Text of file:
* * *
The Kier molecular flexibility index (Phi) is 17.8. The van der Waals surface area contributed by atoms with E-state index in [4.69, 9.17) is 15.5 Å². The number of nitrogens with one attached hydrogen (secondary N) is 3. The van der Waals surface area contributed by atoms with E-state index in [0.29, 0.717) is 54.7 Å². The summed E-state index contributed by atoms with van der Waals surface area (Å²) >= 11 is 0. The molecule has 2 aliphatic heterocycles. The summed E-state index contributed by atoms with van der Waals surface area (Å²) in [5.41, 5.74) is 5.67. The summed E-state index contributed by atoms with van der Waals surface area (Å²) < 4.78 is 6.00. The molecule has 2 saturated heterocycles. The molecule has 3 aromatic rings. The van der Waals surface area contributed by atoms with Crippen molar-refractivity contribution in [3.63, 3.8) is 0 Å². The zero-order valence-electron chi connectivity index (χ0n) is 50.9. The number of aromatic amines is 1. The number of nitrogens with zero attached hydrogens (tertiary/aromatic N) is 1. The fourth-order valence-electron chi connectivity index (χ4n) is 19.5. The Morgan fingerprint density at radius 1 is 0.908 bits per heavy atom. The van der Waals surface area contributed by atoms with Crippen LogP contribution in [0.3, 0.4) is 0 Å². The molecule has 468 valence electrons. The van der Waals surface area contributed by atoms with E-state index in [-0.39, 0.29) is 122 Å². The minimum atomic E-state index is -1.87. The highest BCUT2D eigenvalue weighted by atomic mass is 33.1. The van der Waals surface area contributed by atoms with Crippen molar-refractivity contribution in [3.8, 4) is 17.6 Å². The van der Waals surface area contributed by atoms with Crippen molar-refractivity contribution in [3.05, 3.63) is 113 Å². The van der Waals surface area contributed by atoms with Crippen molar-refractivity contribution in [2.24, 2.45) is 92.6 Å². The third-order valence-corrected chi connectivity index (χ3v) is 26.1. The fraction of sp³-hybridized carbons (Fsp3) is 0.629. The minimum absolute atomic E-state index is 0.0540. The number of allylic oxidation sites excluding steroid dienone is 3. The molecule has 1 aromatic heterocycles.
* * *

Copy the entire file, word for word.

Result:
The Kier molecular flexibility index (Phi) is 17.8. The van der Waals surface area contributed by atoms with E-state index in [4.69, 9.17) is 15.5 Å². The number of nitrogens with one attached hydrogen (secondary N) is 3. The van der Waals surface area contributed by atoms with E-state index in [0.29, 0.717) is 54.7 Å². The summed E-state index contributed by atoms with van der Waals surface area (Å²) >= 11 is 0. The molecule has 2 aliphatic heterocycles. The summed E-state index contributed by atoms with van der Waals surface area (Å²) in [5.41, 5.74) is 5.67. The summed E-state index contributed by atoms with van der Waals surface area (Å²) < 4.78 is 6.00. The molecule has 2 saturated heterocycles. The molecule has 3 aromatic rings. The van der Waals surface area contributed by atoms with Crippen molar-refractivity contribution in [3.63, 3.8) is 0 Å². The zero-order valence-electron chi connectivity index (χ0n) is 50.9. The number of aromatic amines is 1. The number of nitrogens with zero attached hydrogens (tertiary/aromatic N) is 1. The fourth-order valence-electron chi connectivity index (χ4n) is 19.5. The Morgan fingerprint density at radius 1 is 0.908 bits per heavy atom. The van der Waals surface area contributed by atoms with Crippen LogP contribution in [0.3, 0.4) is 0 Å². The molecule has 468 valence electrons. The van der Waals surface area contributed by atoms with E-state index in [-0.39, 0.29) is 122 Å². The minimum atomic E-state index is -1.87. The highest BCUT2D eigenvalue weighted by atomic mass is 33.1. The van der Waals surface area contributed by atoms with Crippen molar-refractivity contribution in [3.8, 4) is 17.6 Å². The van der Waals surface area contributed by atoms with Crippen molar-refractivity contribution in [3.05, 3.63) is 113 Å². The van der Waals surface area contributed by atoms with Crippen molar-refractivity contribution in [2.24, 2.45) is 92.6 Å². The third-order valence-corrected chi connectivity index (χ3v) is 26.1. The fraction of sp³-hybridized carbons (Fsp3) is 0.629. The minimum absolute atomic E-state index is 0.0540. The number of allylic oxidation sites excluding steroid dienone is 3. The molecule has 1 aromatic heterocycles.